painting a stained stand? - The Planted Tank Forum
 
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post #1 of 9 (permalink) Old 01-14-2010, 09:53 PM Thread Starter
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painting a stained stand?

What would be the best way to go about this? I have been reading different things online, all with different ways of doing it.

The one that has made the most sense to me is to sand the shine off of the wood, prime it, then paint. Oil based primer, latex based primer, oil based paint, latex based paint?? spray paint?? any suggestions on what to use?



Here is the tank ill be doing, im wanting to do it a satin black with stainless hardware.
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post #2 of 9 (permalink) Old 01-14-2010, 10:00 PM
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Scuff the shine to dull with fine sand paper. If it's smooth to the touch already use 320 grit or finer then spray paint if you have a location you can as its easier to avoid tool marks and sags in the finish. The wood is sealed already if it shines.


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post #3 of 9 (permalink) Old 01-14-2010, 11:00 PM Thread Starter
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Originally Posted by wkndracer View Post
Scuff the shine to dull with fine sand paper. If it's smooth to the touch already use 320 grit or finer then spray paint if you have a location you can as its easier to avoid tool marks and sags in the finish. The wood is sealed already if it shines.
hmm so your saying spray paint would be better (looks and easier) than paint you would use on the walls of your house?
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post #4 of 9 (permalink) Old 01-14-2010, 11:50 PM
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hmm so your saying spray paint would be better (looks and easier) than paint you would use on the walls of your house?
Paint you use on your walls is applied two ways. Brush or roller. Brush will leave brush marks. Roller will leave an almost textured look. I painted mine with a roller since I wanted it to match the color of my textured drywall walls, so I didn't mind the little bit of texturing of the paint. Rattle can can give a very smooth look if you do several light coats. Of course an air sprayer will do even better.
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post #5 of 9 (permalink) Old 01-15-2010, 12:12 AM
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Do a light sand so the paint covers evenly and adheres well. Since it is stained i recommend oil based primer, note-- oil takes longer to dry. Then hand brush 1 section at a time with semi gloss or gloss latex paint 2 coats. Also dont be affraid to add a bit of water to thin the latex down so that the paint lays down more eliminating most brush strokes. Oh and only add water to whatever you are cutting (dipping your brush in) out of and not the entire can of paint.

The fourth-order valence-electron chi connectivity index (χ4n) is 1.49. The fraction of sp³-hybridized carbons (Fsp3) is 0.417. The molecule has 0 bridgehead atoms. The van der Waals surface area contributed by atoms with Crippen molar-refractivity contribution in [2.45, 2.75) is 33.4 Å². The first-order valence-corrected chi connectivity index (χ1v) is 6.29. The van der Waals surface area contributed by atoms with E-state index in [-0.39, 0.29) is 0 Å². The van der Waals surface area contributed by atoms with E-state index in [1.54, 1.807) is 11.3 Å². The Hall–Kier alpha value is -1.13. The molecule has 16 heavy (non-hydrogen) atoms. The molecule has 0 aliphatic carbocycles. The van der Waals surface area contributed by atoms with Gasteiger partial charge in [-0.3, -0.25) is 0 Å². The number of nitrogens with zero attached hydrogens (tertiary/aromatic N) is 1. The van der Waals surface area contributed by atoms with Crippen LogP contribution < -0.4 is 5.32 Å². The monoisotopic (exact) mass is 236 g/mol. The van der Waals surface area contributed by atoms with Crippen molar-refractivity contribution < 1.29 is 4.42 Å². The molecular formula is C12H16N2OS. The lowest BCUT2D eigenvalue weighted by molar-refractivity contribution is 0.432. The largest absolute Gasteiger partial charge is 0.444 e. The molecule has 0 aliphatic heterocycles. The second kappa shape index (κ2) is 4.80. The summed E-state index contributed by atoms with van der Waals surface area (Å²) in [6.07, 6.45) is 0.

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post #6 of 9 (permalink) Old 01-15-2010, 01:36 AM
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Stained woods do not shine, stained wood is flat or dull looking. If the stand has any shine/gloss to the finish it has been sealed with something. Varnish (turns yellowish in tint over the stain), sealed with polyurethane either water borne (not likely due to cost and difficulty of application) or oil based polyurethane (most likely) Any gloss leaving top coat has 'sealed' the wood.

You stated satin black as your desired finish.
"Rattle can" spray paints are solvent based. Black is not a color (it is solids not pigment based), wood oils etc. rarely (1:1000) discolor through black finishes.
If you sand dulling the finish and dust it off well you will not have an adhesion issue. Primer is an unnecessary step in this re finishing project.


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post #7 of 9 (permalink) Old 01-15-2010, 02:21 AM Thread Starter
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Originally Posted by wkndracer View Post
Stained woods do not shine, stained wood is flat or dull looking. If the stand has any shine/gloss to the finish it has been sealed with something. Varnish (turns yellowish in tint over the stain), sealed with polyurethane either water borne (not likely due to cost and difficulty of application) or oil based polyurethane (most likely) Any gloss leaving top coat has 'sealed' the wood.

You stated satin black as your desired finish.
"Rattle can" spray paints are solvent based. Black is not a color (it is solids not pigment based), wood oils etc. rarely (1:1000) discolor through black finishes.
If you sand dulling the finish and dust it off well you will not have an adhesion issue. Primer is an unnecessary step in this re finishing project.
yeah it has been sealed. So what you saying is I can just scuff the sealer, then spray paint it?
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post #8 of 9 (permalink) Old 01-15-2010, 02:29 AM
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yeah it has been sealed. So what you saying is I can just scuff the sealer, then spray paint it?
Yes, easiest way to do it (IMO) as long as you have a location that you can spray in like a garage or open spot in the yard on a good weather day.


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post #9 of 9 (permalink) Old 01-15-2010, 04:12 AM Thread Starter
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Yes, easiest way to do it (IMO) as long as you have a location that you can spray in like a garage or open spot in the yard on a good weather day.
ahh thanks, makes my life a lot easier. I have a garage I can spray it in, I actually have soil in there mineralizing right now. (slowly but surely ha)
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